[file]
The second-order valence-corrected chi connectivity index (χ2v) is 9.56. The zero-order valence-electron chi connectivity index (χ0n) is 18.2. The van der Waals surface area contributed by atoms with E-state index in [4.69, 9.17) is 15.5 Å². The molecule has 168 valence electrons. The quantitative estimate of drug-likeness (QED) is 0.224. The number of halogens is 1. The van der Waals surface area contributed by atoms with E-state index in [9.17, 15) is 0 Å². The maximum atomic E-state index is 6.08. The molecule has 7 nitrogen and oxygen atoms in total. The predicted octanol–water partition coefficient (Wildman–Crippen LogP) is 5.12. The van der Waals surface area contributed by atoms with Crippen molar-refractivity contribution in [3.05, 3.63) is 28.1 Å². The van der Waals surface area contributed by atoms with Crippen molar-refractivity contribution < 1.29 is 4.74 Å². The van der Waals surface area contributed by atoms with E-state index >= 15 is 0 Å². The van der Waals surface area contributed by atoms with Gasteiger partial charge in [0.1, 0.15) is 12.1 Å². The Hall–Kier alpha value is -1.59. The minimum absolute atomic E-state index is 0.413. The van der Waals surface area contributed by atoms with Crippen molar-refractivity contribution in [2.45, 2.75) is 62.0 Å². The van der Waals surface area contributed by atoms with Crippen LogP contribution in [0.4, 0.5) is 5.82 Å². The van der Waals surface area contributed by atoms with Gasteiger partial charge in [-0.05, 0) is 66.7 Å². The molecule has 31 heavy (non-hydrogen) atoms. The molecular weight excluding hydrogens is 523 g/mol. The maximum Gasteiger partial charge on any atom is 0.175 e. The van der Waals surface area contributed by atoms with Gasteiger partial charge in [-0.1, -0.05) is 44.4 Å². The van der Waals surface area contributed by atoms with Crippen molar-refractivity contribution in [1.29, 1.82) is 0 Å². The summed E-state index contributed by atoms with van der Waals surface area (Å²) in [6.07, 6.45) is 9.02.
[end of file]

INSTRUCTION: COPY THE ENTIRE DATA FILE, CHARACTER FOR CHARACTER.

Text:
The second-order valence-corrected chi connectivity index (χ2v) is 9.56. The zero-order valence-electron chi connectivity index (χ0n) is 18.2. The van der Waals surface area contributed by atoms with E-state index in [4.69, 9.17) is 15.5 Å². The molecule has 168 valence electrons. The quantitative estimate of drug-likeness (QED) is 0.224. The number of halogens is 1. The van der Waals surface area contributed by atoms with E-state index in [9.17, 15) is 0 Å². The maximum atomic E-state index is 6.08. The molecule has 7 nitrogen and oxygen atoms in total. The predicted octanol–water partition coefficient (Wildman–Crippen LogP) is 5.12. The van der Waals surface area contributed by atoms with Crippen molar-refractivity contribution in [3.05, 3.63) is 28.1 Å². The van der Waals surface area contributed by atoms with Crippen molar-refractivity contribution < 1.29 is 4.74 Å². The van der Waals surface area contributed by atoms with E-state index >= 15 is 0 Å². The van der Waals surface area contributed by atoms with Gasteiger partial charge in [0.1, 0.15) is 12.1 Å². The Hall–Kier alpha value is -1.59. The minimum absolute atomic E-state index is 0.413. The van der Waals surface area contributed by atoms with Crippen molar-refractivity contribution in [2.45, 2.75) is 62.0 Å². The van der Waals surface area contributed by atoms with Crippen LogP contribution in [0.4, 0.5) is 5.82 Å². The van der Waals surface area contributed by atoms with Gasteiger partial charge in [-0.05, 0) is 66.7 Å². The molecule has 31 heavy (non-hydrogen) atoms. The molecular weight excluding hydrogens is 523 g/mol. The maximum Gasteiger partial charge on any atom is 0.175 e. The van der Waals surface area contributed by atoms with Gasteiger partial charge in [-0.1, -0.05) is 44.4 Å². The van der Waals surface area contributed by atoms with Crippen molar-refractivity contribution in [1.29, 1.82) is 0 Å². The summed E-state index contributed by atoms with van der Waals surface area (Å²) in [6.07, 6.45) is 9.02.